Military negotiating with U.S. over return of unmanned vehicle
Philippines calls seizure off country’s coast ‘very troubling’China pushed back against U.S. President-elect Donald Trump’s claim that its military stole an American naval drone last week, as the Philippines called the seizure off its coast “very troubling.”
The unmanned underwater vehicle was removed in a “responsible and professional manner" to protect shipping, Chinese Ministry of Foreign Affairs spokeswoman Hua Chunying told reporters in Beijing on Monday. Trump said on Twitter on Saturday that China had “stolen” the drone in an “unprecedented act,” later adding that China should keep it.
“We don’t like the word ‘steal’ -- the word is absolutely inaccurate,” Hua said at a regular daily briefing, adding that China was still negotiating with the U.S. military about the drone’s return. “This is just like you found a thing on the street, and you have to take a look and investigate it to see if the thing belongs to one who wants it back.”
‘Very Troubling’In a statement Monday, Philippine Defense Secretary Delfin Lorenzana said the incident was a matter for China and the U.S. to resolve among themselves. Nonetheless, he said, it was “very troubling” because it occurred within the country’s 200-nautical-mile exclusive economic zone.
“Not only does it increase the likelihood of miscalculations that could lead to open confrontation very near the Philippine mainland, but the commission of activities other than innocent passage which impinge upon the right of the Philippines,” Lorenzana said.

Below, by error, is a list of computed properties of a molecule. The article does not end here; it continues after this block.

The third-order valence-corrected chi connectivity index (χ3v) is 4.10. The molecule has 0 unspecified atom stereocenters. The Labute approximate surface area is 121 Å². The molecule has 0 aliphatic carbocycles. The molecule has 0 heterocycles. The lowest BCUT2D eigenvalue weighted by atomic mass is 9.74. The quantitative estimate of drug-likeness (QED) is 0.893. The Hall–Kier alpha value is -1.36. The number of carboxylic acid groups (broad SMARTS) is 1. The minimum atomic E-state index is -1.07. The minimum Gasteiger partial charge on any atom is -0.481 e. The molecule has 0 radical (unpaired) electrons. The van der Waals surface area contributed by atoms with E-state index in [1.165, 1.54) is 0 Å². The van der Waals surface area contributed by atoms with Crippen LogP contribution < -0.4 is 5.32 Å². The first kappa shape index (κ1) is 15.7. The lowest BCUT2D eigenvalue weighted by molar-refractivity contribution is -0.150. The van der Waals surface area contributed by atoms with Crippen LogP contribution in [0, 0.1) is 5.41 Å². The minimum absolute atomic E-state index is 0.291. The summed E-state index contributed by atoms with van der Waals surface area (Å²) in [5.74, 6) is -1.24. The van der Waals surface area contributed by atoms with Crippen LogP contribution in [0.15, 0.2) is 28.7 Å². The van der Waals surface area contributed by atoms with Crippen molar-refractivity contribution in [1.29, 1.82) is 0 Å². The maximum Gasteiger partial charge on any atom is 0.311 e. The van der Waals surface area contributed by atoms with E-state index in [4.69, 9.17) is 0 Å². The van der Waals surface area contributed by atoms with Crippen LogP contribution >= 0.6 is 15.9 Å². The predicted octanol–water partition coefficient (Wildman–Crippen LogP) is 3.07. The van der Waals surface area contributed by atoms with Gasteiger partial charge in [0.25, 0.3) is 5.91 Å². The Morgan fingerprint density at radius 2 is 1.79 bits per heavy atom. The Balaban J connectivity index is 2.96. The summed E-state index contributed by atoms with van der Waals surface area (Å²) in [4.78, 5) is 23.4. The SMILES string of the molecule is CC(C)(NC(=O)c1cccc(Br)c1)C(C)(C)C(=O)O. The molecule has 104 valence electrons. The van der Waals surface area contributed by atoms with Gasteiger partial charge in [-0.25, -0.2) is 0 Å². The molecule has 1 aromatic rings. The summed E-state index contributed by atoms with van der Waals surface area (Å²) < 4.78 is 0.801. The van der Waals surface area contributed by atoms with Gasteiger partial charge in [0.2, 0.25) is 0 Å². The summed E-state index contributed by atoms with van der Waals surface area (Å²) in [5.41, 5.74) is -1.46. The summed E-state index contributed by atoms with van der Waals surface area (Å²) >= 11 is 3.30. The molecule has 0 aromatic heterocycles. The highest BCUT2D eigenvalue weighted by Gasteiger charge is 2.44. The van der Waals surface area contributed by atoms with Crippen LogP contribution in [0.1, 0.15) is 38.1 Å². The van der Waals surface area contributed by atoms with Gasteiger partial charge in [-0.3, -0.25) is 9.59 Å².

China has sought to maintain “strategic composure” in response to Trump’s criticisms of the country’s policies on everything from trade policy to Taiwan. On Monday, Hua suggested the China was holding fire in responding to Trump’s tweets until he takes office.
“Our focus is the U.S. administration’s words, behavior and policies,” Hua said. “Regarding the postings on Twitter made by U.S. President-elect Mr. Trump, I’ve noticed that there are lots of comments from international community already, and me, as a spokesperson for China’s foreign ministry, I don’t have extra comments to make.”
At the same time, China is preparing for a deterioration in relations next year. In an editorial last week after Trump questioned the One-China policy, the Global Times warned: “We shall harbor no illusions, and get ready to wrist-fight with Trump.”
— With assistance by Keith Zhai, and Cecilia Yap